‘I kill, therefore I am’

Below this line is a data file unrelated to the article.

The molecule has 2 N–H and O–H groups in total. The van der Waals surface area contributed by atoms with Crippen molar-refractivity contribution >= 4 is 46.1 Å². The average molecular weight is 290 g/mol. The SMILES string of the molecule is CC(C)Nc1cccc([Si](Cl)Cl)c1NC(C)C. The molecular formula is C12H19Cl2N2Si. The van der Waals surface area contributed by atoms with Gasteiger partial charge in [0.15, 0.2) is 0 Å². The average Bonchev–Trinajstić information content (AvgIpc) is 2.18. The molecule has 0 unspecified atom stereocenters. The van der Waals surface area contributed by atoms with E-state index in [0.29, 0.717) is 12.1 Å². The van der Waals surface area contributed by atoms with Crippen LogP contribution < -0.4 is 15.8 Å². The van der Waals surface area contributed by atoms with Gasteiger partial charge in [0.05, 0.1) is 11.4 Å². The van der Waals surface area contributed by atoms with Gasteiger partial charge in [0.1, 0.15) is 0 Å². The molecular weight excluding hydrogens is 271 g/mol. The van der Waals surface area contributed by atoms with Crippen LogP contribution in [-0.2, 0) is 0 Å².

The ongoing trial of suspected November 17 guerrillas is about to touch the essence of the phenomenon and the reasons why it lasted 27 years. Objections on the nature of the crimes and the competence of the tribunal have intensified a debate which has accompanied the activity of urban guerrilla groups and which had helped to uphold their myth and existence. From the very beginning, the activity of the paranoid and arrogant gunmen was veiled with a mantle of political legitimization that underpinned their activity for so many years. Today, 27 years on, everyone realizes that our democracy was sick all along. It conferred with them, and it did not safeguard its fundamental principles that allow each one of us to express and promote his political ideas in a peaceful manner with respect for human rights. Inside a democracy, no one can claim they lack the means and power to express their opinion. In that sense, a political crime is unthinkable and unacceptable; it does not suit people’s way of life and the democratic tradition. In that sense, we cannot accept the November 17 terrorists as being politically motivated. Their ideas would have had no social effect whatsoever had they been promoted through parliamentary, peaceful means. The killings, the blood and the bombs were a means of confirming their existence, and nothing more. «I kill, therefore I exist.» This was the terrorists’ dogma; but such dogma is not political. It straddles the fence of psychopathology. Regardless of the objectives, the discussion about the November 17 crimes is misleading and problematic, as it was in the early post-1974 period. Regardless of the objectives, branding these crimes «political» is dubious. It legitimates the gunmen and, most crucially, it is not pedagogically wise as it undermines peaceful coexistence – the most precious of all democratic goods.

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